Water Journal : Water Journal May 2011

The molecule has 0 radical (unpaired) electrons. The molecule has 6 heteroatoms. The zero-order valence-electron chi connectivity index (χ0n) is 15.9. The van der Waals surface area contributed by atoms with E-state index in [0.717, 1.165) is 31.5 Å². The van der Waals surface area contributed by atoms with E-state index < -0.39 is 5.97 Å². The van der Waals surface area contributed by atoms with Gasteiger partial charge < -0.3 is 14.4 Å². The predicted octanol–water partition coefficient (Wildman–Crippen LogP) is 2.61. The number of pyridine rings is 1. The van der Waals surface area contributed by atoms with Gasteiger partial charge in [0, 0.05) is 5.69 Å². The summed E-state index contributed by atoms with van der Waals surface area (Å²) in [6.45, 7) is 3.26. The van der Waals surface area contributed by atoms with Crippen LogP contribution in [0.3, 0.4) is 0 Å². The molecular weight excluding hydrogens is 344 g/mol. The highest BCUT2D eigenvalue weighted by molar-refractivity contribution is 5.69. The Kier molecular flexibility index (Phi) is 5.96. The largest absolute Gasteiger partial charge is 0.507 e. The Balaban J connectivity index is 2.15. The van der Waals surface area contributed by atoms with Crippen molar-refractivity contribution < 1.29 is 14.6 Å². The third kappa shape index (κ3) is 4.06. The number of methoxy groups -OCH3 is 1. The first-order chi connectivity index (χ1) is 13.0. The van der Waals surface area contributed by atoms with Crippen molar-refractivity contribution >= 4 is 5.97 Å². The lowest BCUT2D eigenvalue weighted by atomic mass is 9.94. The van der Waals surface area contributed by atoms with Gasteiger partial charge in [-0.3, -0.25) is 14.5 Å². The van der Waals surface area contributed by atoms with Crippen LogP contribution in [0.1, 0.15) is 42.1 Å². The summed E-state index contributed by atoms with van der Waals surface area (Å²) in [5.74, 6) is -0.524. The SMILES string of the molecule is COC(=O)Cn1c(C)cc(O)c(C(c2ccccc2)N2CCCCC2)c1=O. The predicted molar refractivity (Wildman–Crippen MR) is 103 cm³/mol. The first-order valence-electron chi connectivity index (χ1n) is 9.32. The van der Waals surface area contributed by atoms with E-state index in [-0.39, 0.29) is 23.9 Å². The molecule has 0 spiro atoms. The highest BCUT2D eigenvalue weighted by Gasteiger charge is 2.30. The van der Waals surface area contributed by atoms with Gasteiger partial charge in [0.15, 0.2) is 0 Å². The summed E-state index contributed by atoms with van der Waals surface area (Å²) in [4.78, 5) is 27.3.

refereed paper demand management water MAY 2011 69 implementation. The work conducted was based on the principles of Integrated Resource Planning (IRP) as outlined in the Water Services Association of Australia (WSAA) Guide to Demand Management (Turner et al., 2008). Since 2006, CHW has successfully implemented a number of DM programs that have significantly assisted in reducing demand. These include a targeted residential retrofit program with over 4,700 retrofits, saving around 170ML/yr; additionally, non- residential efficiency programs have saved around 800ML/yr. The lack of water in Lake Wendouree and Ballarat storages brought the issue into focus within the community and assisted in accelerating the uptake of these programs. In addition, state- wide programs have been implemented (together with CHW) which have also assisted in reducing demand, such as 3,600 residential water-efficient showerhead exchanges saving an additional 40ML/yr. Combined with stringent water restrictions these DM initiatives have aided a significant drop in potable consumption (see Figure 2). In 2008, supply augmentation consisting of an $180m 87km Superpipe, connecting the Sandhurst Reservoir near Bendigo to the White Swan Reservoir near Ballarat, secured the region's long-term water supply (Department of Premier & Cabinet, 2008); however, the pumping energy of around 2000kWh/ML (approximately 2--3 t CO2/ML) means a carbon price of $20--$30/t would translate to a carbon cost of $60--$90/ML. More recent supply upgrades include a $7m water recycling project to provide 600ML/ yr of water to Lake Wendouree. The Post-Scarcity Conundrum It is within this context of post-major supply augmentation that CHW seeks to continue supporting and promoting sustainable and responsible water use, while recognising severely restricted water use is no longer appropriate for either the community or the utility. Complementary gains in water efficiency will enable greater water security in the context of forecast climatic uncertainty and state-wide population growth serviced by major common water sources. It is important, however, that in lifting drought restrictions the community still uses water responsibly. The prolonged water scarcities experienced in the region (2006--2009) had a big influence on community attitudes to water use. Low water levels in Lake Wendouree were particularly symbolic of water consumption and, among other issues, heightened awareness of the need to use water wisely. After the supply augmentation the current high levels of social capital remain as an opportunity for maintaining a water smart/wise message. Indeed, CHW predicted significant near-term water savings "due to an expectation that consumer memory from recent drought will help to achieve greater savings" (CHW 2010c). It is anticipated this social capital can be harnessed to promote future sustainable water use, notwithstanding that the lake has now re-filled. Organisational Goals Efforts to encourage sustainable water use allow CHW to continue running its business in a 'sustainable and responsible' manner -- namely, developing sustainable responses to future challenges which build on past successes. Continuing to engage with the community to promote water conservation also guards against bounce-back in water use. Demand management offers CHW a means by which the operational carbon intensity of recent supply augmentations can be offset, subsequently aiding the organisation to achieve its goals to reduce greenhouse gas emissions and satisfying compliance requirements set out in the Victorian EPA Corporate Licence Sustainability Commitment (CHW 2010a). Further, through demand management CHW continues to support the Victorian Water Industry Greenhouse Emissions Reduction Framework (CHW 2010a). Methodology The approach taken for this research was for the Institute for Sustainable Futures, UTS, to review demand management initiatives implemented in other jurisdictions in Australia and assess their potential for implementation within CHW using a set of triple bottom line sustainability criteria (Table 1). The approximate costs and savings (or supply) of each option were based on indicative total resource unit costs (present value $/present value kL from the combined perspective of the utility, customer and other partners where applicable) of similar options implemented in other jurisdictions. Detailed modelling was not undertaken. Community reach/ impact refers to the breadth of customer base that an option potentially engages with to promote sustainable and responsible water use awareness. Table 1: Demand management triple bottom line evaluation criteria (semi-quantitative). Score 0 1 2 3 Water saving potential Negligible Low 1-5ML/yr Moderate 5-25ML/yr High >25ML/yr Greenhouse and energy savings Negligible Low Medium (from water pumping High (pumping plus, e.g. hot water savings) Community reach/impact Negligible Sector-specific (<20%) Moderate (20-50%) High (>50%) Cost- effectiveness* Moderate- High >$3000/ML Low-Moderate $1000-$3000/ML Very Low <$1000/ML No cost Health risk* Low- Moderate Low Negligible None *NB: Trend for 0=Nil to 3=high is reversed for cost-effectiveness and health risk (to maintain the higher the number the better). Figure 2: Historical demand by sector.
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